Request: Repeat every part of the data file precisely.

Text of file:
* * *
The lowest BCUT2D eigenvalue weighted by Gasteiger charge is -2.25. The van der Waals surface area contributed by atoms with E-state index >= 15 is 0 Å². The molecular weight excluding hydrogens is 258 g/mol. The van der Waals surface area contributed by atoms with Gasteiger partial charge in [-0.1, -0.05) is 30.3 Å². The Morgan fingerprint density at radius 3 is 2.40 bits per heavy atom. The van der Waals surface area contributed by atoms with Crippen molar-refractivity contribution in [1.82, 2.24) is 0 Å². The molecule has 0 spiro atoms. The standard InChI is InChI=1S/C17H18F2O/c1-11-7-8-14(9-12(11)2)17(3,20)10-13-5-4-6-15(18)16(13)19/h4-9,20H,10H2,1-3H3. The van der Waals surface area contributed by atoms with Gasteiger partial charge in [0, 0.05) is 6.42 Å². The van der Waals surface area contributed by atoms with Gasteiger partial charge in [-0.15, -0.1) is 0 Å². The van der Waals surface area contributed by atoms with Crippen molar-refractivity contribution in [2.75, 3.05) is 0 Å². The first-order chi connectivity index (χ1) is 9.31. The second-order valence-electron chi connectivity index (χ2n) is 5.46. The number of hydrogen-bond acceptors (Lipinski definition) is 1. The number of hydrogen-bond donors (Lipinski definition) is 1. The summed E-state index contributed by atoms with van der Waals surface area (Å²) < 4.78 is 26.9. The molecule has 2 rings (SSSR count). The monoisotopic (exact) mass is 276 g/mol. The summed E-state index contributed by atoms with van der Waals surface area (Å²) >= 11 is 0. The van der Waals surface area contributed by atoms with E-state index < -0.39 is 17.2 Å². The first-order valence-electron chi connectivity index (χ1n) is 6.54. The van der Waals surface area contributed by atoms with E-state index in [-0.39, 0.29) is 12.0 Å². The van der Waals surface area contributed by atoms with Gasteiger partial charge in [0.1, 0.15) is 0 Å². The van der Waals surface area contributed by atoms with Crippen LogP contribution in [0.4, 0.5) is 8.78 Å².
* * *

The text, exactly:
The lowest BCUT2D eigenvalue weighted by Gasteiger charge is -2.25. The van der Waals surface area contributed by atoms with E-state index >= 15 is 0 Å². The molecular weight excluding hydrogens is 258 g/mol. The van der Waals surface area contributed by atoms with Gasteiger partial charge in [-0.1, -0.05) is 30.3 Å². The Morgan fingerprint density at radius 3 is 2.40 bits per heavy atom. The van der Waals surface area contributed by atoms with Crippen molar-refractivity contribution in [1.82, 2.24) is 0 Å². The molecule has 0 spiro atoms. The standard InChI is InChI=1S/C17H18F2O/c1-11-7-8-14(9-12(11)2)17(3,20)10-13-5-4-6-15(18)16(13)19/h4-9,20H,10H2,1-3H3. The van der Waals surface area contributed by atoms with Gasteiger partial charge in [0, 0.05) is 6.42 Å². The van der Waals surface area contributed by atoms with Gasteiger partial charge in [-0.15, -0.1) is 0 Å². The van der Waals surface area contributed by atoms with Crippen molar-refractivity contribution in [2.75, 3.05) is 0 Å². The first-order chi connectivity index (χ1) is 9.31. The second-order valence-electron chi connectivity index (χ2n) is 5.46. The number of hydrogen-bond acceptors (Lipinski definition) is 1. The number of hydrogen-bond donors (Lipinski definition) is 1. The summed E-state index contributed by atoms with van der Waals surface area (Å²) < 4.78 is 26.9. The molecule has 2 rings (SSSR count). The monoisotopic (exact) mass is 276 g/mol. The summed E-state index contributed by atoms with van der Waals surface area (Å²) >= 11 is 0. The van der Waals surface area contributed by atoms with E-state index < -0.39 is 17.2 Å². The first-order valence-electron chi connectivity index (χ1n) is 6.54. The van der Waals surface area contributed by atoms with E-state index in [-0.39, 0.29) is 12.0 Å². The van der Waals surface area contributed by atoms with Gasteiger partial charge in [0.1, 0.15) is 0 Å². The van der Waals surface area contributed by atoms with Crippen LogP contribution in [0.4, 0.5) is 8.78 Å².